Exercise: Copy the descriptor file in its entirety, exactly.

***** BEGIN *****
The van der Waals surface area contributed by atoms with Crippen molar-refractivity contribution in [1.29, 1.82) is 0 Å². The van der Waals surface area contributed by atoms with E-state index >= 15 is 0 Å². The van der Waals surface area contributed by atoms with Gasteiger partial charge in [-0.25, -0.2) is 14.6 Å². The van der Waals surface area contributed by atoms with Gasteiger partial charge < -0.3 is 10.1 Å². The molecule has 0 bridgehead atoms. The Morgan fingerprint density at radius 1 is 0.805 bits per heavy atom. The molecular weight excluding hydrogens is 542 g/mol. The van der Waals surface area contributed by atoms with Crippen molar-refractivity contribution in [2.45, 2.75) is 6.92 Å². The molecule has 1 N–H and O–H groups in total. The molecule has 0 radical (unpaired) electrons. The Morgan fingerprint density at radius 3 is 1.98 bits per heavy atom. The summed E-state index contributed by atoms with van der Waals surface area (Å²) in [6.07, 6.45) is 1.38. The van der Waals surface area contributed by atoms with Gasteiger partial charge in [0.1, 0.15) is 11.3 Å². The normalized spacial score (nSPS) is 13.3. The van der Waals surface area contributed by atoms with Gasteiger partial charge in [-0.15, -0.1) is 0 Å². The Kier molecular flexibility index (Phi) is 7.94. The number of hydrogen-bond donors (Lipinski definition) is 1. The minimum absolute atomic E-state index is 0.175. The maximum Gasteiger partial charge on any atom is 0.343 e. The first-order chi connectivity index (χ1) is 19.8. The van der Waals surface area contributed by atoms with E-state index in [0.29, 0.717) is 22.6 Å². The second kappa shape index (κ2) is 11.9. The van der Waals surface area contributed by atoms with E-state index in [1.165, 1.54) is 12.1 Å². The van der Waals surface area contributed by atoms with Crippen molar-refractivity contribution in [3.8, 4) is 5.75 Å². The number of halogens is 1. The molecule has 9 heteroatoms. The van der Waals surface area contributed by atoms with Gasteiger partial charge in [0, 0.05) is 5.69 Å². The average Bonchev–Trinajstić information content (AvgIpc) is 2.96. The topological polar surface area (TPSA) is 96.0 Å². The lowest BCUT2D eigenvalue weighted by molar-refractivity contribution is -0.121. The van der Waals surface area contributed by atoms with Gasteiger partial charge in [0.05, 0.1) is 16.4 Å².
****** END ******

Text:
The van der Waals surface area contributed by atoms with Crippen molar-refractivity contribution in [1.29, 1.82) is 0 Å². The van der Waals surface area contributed by atoms with E-state index >= 15 is 0 Å². The van der Waals surface area contributed by atoms with Gasteiger partial charge in [-0.25, -0.2) is 14.6 Å². The van der Waals surface area contributed by atoms with Gasteiger partial charge < -0.3 is 10.1 Å². The molecule has 0 bridgehead atoms. The Morgan fingerprint density at radius 1 is 0.805 bits per heavy atom. The molecular weight excluding hydrogens is 542 g/mol. The van der Waals surface area contributed by atoms with Crippen molar-refractivity contribution in [2.45, 2.75) is 6.92 Å². The molecule has 1 N–H and O–H groups in total. The molecule has 0 radical (unpaired) electrons. The Morgan fingerprint density at radius 3 is 1.98 bits per heavy atom. The summed E-state index contributed by atoms with van der Waals surface area (Å²) in [6.07, 6.45) is 1.38. The van der Waals surface area contributed by atoms with Gasteiger partial charge in [0.1, 0.15) is 11.3 Å². The normalized spacial score (nSPS) is 13.3. The van der Waals surface area contributed by atoms with Gasteiger partial charge in [-0.15, -0.1) is 0 Å². The Kier molecular flexibility index (Phi) is 7.94. The number of hydrogen-bond donors (Lipinski definition) is 1. The minimum absolute atomic E-state index is 0.175. The maximum Gasteiger partial charge on any atom is 0.343 e. The first-order chi connectivity index (χ1) is 19.8. The van der Waals surface area contributed by atoms with E-state index in [0.29, 0.717) is 22.6 Å². The second kappa shape index (κ2) is 11.9. The van der Waals surface area contributed by atoms with E-state index in [1.165, 1.54) is 12.1 Å². The van der Waals surface area contributed by atoms with Crippen molar-refractivity contribution in [3.8, 4) is 5.75 Å². The number of halogens is 1. The molecule has 9 heteroatoms. The van der Waals surface area contributed by atoms with Gasteiger partial charge in [0, 0.05) is 5.69 Å². The average Bonchev–Trinajstić information content (AvgIpc) is 2.96. The topological polar surface area (TPSA) is 96.0 Å². The lowest BCUT2D eigenvalue weighted by molar-refractivity contribution is -0.121. The van der Waals surface area contributed by atoms with Gasteiger partial charge in [0.05, 0.1) is 16.4 Å².